We usually cook extra dinner so that we have leftovers to take for lunch the next day. But no matter what you do, packing your lunch is the best money-saving advice I can give. I have coworkers who literally spend $60-80 a week buying lunch every day. Unreal!
So true. I've seen people spend so much on lunch for the week it makes me sick.
 

Fear The Spear

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1. When they get low, add water to the hand soap, ketchup, shampoo, etc. and shake vigorously.
Manufacturers already do this before they sell you the product.
Read the ingredients - they're 99% water already.

But no matter what you do, packing your lunch is the best money-saving advice I can give. I have coworkers who literally spend $60-80 a week buying lunch every day. Unreal!
Not just a waste of money, but very unhealthy....which leads to health problems.....and more wasted money
 

Snydershrugged

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One that I really wish I had put more time into is to learn handyman type skills. Not to the level of professional, but to the level of just enough to get by without paying someone.
 

servumtuum

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The Web as been a killer resource for me in this area. Just Google (or Hotbot, Bing, Yahoo, or whatever) what you want to do or have with terms like "budget", "cheap", "frugal", "inexpensive", "moneywise", "thrifty" or similar in the searchbox. You'll find links all over the place to blogs, forums, even online magazines full of interesting and useful tips on doing things for less or even no money-like Extreme learning to fix stuff rather than paying a service tech.

A similar tool I've used is the phrase "Unique uses for household items"-you can substitute the words "unusual", "surprising", or something similar-be imaginative, you may be surprised how much info is out there on saving money.

A lot of people are doing this now and they're posting it online-it's a great resource.
 

Lanky Livingston

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A great website to get bargains is slickdeals.net - you can find some great ones on there.
 

Nobody

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Army

One that I really wish I had put more time into is to learn handyman type skills. Not to the level of professional, but to the level of just enough to get by without paying someone.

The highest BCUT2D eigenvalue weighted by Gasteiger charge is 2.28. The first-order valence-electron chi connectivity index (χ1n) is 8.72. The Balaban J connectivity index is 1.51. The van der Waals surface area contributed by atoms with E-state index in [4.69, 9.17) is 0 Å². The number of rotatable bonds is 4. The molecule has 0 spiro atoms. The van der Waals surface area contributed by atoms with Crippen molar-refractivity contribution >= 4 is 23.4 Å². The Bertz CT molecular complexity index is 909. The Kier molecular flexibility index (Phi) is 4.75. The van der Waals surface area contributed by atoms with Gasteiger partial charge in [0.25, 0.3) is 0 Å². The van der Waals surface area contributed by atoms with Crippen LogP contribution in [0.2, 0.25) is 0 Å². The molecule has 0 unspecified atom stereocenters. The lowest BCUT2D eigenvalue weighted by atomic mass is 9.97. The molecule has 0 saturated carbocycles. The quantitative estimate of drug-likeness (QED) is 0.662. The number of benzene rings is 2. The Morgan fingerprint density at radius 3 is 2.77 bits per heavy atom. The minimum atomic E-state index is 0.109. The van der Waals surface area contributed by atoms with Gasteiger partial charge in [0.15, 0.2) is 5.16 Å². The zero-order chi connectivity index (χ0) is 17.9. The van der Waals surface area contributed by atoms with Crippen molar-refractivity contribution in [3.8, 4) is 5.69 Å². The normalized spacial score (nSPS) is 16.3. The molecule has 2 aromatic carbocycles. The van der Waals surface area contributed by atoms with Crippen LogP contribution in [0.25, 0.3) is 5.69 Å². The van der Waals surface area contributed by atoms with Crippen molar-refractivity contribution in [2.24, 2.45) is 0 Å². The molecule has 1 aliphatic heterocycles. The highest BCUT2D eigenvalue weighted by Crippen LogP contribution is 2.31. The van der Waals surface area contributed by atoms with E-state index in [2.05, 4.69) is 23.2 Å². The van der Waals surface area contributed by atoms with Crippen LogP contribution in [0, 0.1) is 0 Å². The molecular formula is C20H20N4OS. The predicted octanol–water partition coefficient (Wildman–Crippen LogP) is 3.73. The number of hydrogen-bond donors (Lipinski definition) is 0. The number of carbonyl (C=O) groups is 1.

Honestly, I have a ton of handyman type skills, and just about every one of them is self-taught. I've been using them for a long time, so I have gotten incredibly good at it, but I think peoples fear of thinking they can't do it is actually worse than their actual inability to do it. It really isn't hard work, it just takes practice. I do all of my own auto repairs, I do my own roof repairs, my own plumbing/sink and bathtub installation, my own electrical wiring/breaker installation or replacement/junction box additions/etc., I do my own flooring, drywall repair, fence installation and repair, HVAC work. And I have never done a single one of them for a job or had any training at all. The best advice if you try to repair something, is learn to do it right so you don't do it twice. I have never paid a repair man for anything other than replacing a tie rod on my old car that the previous owner welded on. The money saved is worth learning the skill.

An additional savings you receive is the fact that you can buy a piece of **** vehicle for way under blue book, fix it yourself with replacement parts, and still save thousands and have a vehicle that runs like new.
 

tshile

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To me the best way to make the most of your budget is to first understand your spending. If you're having difficulties with where money is going or keeping track there are some programs out there that automatically download your banking, credit card, loan, and investment transaction and let you analyze them all in different ways.

I use quicken and really like it (made by the same people that made turbo tax). There are others as well.
 

Nobody

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Army

To me the best way to make the most of your budget is to first understand your spending. If you're having difficulties with where money is going or keeping track there are some programs out there that automatically download your banking, credit card, loan, and investment transaction and let you analyze them all in different ways.

I use quicken and really like it (made by the same people that made turbo tax). There are others as well.
They have a lot of aps that track every penny you spend now, you just enter it right there when you spend it so you always know where its at now. Works great when you're Christmas shopping or spending a tax check.
 

McD5

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There is some great advice in this thread, and I definitely need it. I'm going to start with quicken tonight. I cannot believe how quickly my money goes.

I have one other piece of advice. Never, and I mean ever, buy a boat. The maintenance is so costly.